All 12 Clint Eastwood Westerns Ranked From Worst To Best

6. Bronco Billy (1980)

Just seven years after the brutal savagery of “High Plains Drifter,” Eastwood mined once again his cinematic persona for an infinitely more gentle and light-hearted examination of western tropes in his delightful modern cowboy tale “Bronco Billy.”

Not a traditional western by any stretch (I imagine some would even contend with its inclusion in this list), the film is nevertheless very much of a piece with Eastwood’s other, more celebrated incursions into the genre as a director, because it has the same interest in western iconography as artifice, a social and historical construction that conceals darker depths. That is more or less a recurring theme in all of the westerns he directed, but it’s never been more literal than in “Bronco Billy,” in which the main characters use their jobs as part of an Old West travelling circus show as an opportunity to forge new identities for themselves within the archetypes of the western, from the noble Indian to the hero cowboy – the latter played, naturally, by Eastwood himself.

It’s one of his best performances, that sees Eastwood willing to gently poke fun at his macho posturing, frequently positioning Billy as a buffoon – a humorous and good-natured turn that proves he’s a much more self-aware performer than many give him credit for.

It’s a funny and heartwarming movie that is unfortunately forgotten in the shadow of Eastwood’s more monolithic works, despite being one of his very finest directorial efforts.


5. The Outlaw Josey Wales (1976)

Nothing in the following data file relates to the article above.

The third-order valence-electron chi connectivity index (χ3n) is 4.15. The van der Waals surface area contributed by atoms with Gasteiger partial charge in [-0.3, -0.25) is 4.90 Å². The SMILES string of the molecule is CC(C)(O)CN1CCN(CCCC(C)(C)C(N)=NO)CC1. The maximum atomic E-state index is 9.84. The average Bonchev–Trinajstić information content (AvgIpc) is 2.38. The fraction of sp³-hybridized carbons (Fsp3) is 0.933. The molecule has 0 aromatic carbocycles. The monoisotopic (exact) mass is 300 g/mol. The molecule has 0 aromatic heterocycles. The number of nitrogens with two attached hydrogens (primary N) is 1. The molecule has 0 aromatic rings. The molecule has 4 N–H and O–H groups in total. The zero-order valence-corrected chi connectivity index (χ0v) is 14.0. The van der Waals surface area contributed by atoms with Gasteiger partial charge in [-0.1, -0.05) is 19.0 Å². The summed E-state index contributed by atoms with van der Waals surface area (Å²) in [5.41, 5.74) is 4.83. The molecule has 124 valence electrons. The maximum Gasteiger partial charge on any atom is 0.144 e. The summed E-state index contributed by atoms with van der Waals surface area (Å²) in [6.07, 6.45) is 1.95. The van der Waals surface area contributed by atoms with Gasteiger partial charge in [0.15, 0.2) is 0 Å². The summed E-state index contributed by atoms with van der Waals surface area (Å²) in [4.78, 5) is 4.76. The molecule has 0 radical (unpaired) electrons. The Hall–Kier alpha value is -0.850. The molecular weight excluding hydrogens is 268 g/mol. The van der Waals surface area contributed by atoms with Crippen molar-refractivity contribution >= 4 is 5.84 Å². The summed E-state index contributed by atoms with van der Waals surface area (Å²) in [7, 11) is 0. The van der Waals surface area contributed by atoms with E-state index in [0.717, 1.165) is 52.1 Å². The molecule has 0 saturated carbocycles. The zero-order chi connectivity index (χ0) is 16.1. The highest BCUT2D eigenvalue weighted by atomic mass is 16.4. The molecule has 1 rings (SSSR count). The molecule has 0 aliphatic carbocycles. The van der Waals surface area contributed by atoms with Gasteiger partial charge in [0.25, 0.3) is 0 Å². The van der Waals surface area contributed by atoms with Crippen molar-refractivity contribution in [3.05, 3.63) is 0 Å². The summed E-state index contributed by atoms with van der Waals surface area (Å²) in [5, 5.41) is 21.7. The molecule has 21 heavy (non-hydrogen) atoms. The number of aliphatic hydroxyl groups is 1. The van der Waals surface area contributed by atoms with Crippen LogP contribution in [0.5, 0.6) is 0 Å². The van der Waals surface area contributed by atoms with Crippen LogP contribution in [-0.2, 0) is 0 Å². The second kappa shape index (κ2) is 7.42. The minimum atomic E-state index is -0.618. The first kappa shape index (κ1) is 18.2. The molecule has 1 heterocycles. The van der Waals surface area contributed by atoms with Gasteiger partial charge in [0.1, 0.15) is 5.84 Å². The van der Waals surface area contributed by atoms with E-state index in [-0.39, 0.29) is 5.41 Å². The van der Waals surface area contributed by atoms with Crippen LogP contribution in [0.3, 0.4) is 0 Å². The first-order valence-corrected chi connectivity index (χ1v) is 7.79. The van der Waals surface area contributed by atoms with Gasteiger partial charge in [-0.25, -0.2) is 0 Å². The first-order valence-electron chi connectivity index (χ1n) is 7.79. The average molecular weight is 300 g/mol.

The Outlaw Josey Wales

Eastwood had proven himself to be a real filmmaker very early on – from the already mentioned and canon-accepted “High Plains Drifter” to the wonderful but sinfully underseen romantic drama “Breezy” – with films that demonstrated that he wasn’t just a shallow movie star cosplaying as a director, but a real artist with blossoming talent behind the camera.

Even then, it could be argued that Eastwood’s place in the canon as one of America’s greatest and most celebrated auteurs only started with “The Outlaw Josey Wales,” his second western as a director. Good as it is, “High Plains Drifter” is still too indebted to (a generous term, perhaps, for “derivative of”) other movies and filmmakers, whereas “Josey Wales” is distinctively Eastwood-esque, the first time he honed in his moody and lyrical style, unlocking the stylistic and thematic predilections he would go on to explore for the entire rest of his career – particularly his later, post-“Unforgiven” work.

Now, it must be mentioned that this was originally supposed to be directed by Philip Kaufman (the credited screenwriter), who was responsible for the entire pre-production work and did shoot some of it before being fired by Eastwood due to creative differences. So, undoubtedly, it can’t be said that this was a purely Eastwood creation all the way through, and it differs from his early work in some key ways that demonstrate Kaufman’s hand. But it’s most interesting to notice where Eastwood did put his stamp and what that reveals about him as a filmmaker.

“The Outlaw Josey Wales” is basically the most comprehensive and accessible document of Eastwood’s much debated ideology. The book the movie was based on was written by a literal KKK member and the script was adapted by a Hollywood liberal – a combination that promises ideological whiplash, but Eastwoods subverts both points of view by creating his libertarian dream. He took that and made a movie about people of different backgrounds coming together under the common goal of defeating an all evil government. That’s Eastwood in a nutshell: he’s inherently distrustful of institutions, but he loves people and individuals.